It is a tragedy that world has lost an 11th Century minaret of the Umayyad Mosque in Aleppo. But the Syrian people are losing much more.
The destruction this week of the 11th century minaret of the Umayyad Mosque in Aleppo is the latest outrage in the increasingly sectarian civil war in Syria.
It follows confirmation about the extent of the involvement of Hizbollah militants in battles inside Syria near the border with Lebanon. This is not the first time that Lebanese Shia fighters have spilt into Syria, but in the past Hizbollah has said that those members fighting for the Assad regime were doing so in a personal capacity.
While the opposing sides are blaming each other for the Aleppo minaret bombing, it comes barely a week after a similar attack on the Omari mosque in Deraa. Both mosques are symbols of Sunni Islam.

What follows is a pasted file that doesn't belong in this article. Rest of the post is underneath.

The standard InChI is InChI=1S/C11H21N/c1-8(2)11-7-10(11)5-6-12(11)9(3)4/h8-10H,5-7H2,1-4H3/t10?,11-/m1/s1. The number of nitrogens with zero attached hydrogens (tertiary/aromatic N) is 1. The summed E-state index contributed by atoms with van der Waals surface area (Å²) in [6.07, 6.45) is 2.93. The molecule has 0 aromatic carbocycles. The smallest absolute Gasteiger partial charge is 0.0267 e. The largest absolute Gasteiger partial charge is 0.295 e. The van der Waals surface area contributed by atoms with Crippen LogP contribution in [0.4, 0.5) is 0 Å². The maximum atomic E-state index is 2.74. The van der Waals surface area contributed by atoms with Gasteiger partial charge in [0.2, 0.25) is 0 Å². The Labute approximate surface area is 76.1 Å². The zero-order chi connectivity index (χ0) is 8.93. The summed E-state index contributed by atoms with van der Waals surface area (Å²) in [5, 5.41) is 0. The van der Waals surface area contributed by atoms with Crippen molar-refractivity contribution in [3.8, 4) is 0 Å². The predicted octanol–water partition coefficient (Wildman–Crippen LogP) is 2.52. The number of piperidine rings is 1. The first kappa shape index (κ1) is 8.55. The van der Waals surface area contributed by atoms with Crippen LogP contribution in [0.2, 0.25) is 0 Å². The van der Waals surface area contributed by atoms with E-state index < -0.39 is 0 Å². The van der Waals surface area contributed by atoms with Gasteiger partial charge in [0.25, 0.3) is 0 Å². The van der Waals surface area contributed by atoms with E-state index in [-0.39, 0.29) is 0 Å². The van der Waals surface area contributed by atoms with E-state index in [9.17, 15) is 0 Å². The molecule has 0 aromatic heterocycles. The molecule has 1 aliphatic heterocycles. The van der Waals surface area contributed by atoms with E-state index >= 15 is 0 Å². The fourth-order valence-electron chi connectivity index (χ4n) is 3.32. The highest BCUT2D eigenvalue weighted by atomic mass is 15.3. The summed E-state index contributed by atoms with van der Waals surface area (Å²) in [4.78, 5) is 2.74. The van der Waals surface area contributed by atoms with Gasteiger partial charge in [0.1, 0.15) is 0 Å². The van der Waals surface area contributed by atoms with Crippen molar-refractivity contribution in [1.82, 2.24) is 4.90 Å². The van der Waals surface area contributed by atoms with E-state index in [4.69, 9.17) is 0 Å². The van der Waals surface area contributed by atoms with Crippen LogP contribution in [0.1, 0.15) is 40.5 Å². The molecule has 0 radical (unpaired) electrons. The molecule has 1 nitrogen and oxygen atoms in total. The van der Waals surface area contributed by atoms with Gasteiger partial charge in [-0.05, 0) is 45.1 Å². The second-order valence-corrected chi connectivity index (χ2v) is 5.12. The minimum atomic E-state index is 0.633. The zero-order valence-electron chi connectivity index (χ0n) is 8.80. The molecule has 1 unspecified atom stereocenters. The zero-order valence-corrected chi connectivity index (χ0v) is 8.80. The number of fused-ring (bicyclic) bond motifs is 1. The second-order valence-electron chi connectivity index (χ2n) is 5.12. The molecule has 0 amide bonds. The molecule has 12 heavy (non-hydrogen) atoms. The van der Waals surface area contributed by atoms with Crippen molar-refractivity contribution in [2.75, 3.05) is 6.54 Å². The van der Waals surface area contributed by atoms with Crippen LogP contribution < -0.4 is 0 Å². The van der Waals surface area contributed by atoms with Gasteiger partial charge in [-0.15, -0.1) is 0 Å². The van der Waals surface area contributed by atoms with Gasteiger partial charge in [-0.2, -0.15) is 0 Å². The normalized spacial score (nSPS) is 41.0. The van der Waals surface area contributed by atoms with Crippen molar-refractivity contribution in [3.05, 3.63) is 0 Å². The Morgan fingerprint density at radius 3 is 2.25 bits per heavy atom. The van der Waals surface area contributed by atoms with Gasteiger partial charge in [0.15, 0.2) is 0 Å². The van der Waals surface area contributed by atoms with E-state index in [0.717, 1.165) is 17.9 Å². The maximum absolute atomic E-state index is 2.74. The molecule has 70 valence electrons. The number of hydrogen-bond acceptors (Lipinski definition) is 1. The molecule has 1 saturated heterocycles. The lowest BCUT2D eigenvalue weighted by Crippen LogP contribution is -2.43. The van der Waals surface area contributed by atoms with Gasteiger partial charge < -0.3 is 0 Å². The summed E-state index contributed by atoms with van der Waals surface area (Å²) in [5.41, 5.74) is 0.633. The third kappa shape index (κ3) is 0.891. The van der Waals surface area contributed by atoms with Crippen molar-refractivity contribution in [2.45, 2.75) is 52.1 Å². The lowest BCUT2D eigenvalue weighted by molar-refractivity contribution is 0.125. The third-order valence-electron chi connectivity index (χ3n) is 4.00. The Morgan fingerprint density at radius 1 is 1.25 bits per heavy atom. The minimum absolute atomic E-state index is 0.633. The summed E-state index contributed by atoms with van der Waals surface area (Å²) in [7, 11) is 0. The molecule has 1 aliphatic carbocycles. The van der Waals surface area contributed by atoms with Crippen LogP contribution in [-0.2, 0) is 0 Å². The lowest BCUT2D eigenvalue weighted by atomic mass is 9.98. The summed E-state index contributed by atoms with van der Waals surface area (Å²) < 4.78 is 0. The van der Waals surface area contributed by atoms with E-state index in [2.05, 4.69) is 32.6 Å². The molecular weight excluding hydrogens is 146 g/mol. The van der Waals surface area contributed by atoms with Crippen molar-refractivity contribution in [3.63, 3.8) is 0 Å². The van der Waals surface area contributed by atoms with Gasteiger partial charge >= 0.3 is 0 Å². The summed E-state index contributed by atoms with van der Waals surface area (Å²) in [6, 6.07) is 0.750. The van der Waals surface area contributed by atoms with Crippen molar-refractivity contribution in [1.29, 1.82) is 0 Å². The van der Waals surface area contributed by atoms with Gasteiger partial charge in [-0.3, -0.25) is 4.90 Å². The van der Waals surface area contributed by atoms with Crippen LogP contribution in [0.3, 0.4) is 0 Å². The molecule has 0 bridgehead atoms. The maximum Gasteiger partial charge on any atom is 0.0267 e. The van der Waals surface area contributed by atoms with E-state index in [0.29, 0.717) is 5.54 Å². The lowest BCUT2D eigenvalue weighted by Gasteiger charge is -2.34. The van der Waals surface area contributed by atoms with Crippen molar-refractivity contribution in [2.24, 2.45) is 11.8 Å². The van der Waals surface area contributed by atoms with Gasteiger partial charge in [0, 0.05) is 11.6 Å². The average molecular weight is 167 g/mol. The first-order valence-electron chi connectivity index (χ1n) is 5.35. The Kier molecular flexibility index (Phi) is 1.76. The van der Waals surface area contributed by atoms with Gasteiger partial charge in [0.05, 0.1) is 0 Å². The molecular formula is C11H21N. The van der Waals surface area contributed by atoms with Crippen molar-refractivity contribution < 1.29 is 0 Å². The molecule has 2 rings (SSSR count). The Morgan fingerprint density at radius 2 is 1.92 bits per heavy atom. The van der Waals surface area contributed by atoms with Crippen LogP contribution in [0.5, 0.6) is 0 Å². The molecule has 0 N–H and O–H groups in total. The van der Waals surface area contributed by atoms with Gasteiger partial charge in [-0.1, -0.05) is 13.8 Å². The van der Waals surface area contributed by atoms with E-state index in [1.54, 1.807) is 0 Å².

A direct appeal by Syrian National Coalition president Moaz Al Khatib to Hizbollah general secretary Hassan Nasrallah for the withdrawal of all Hizbollah troops from Syria seems destined to fail and the situation will certainly deteriorate in the lead-up to the expected battle for Damascus.
The loss of a 1,000-year-old minaret may pale alongside the deaths of tens of thousands of people, but the act has sent powerful psychological and political messages. It is tragedy enough that the world has lost a heritage landmark; but the Syrian people are losing so much more.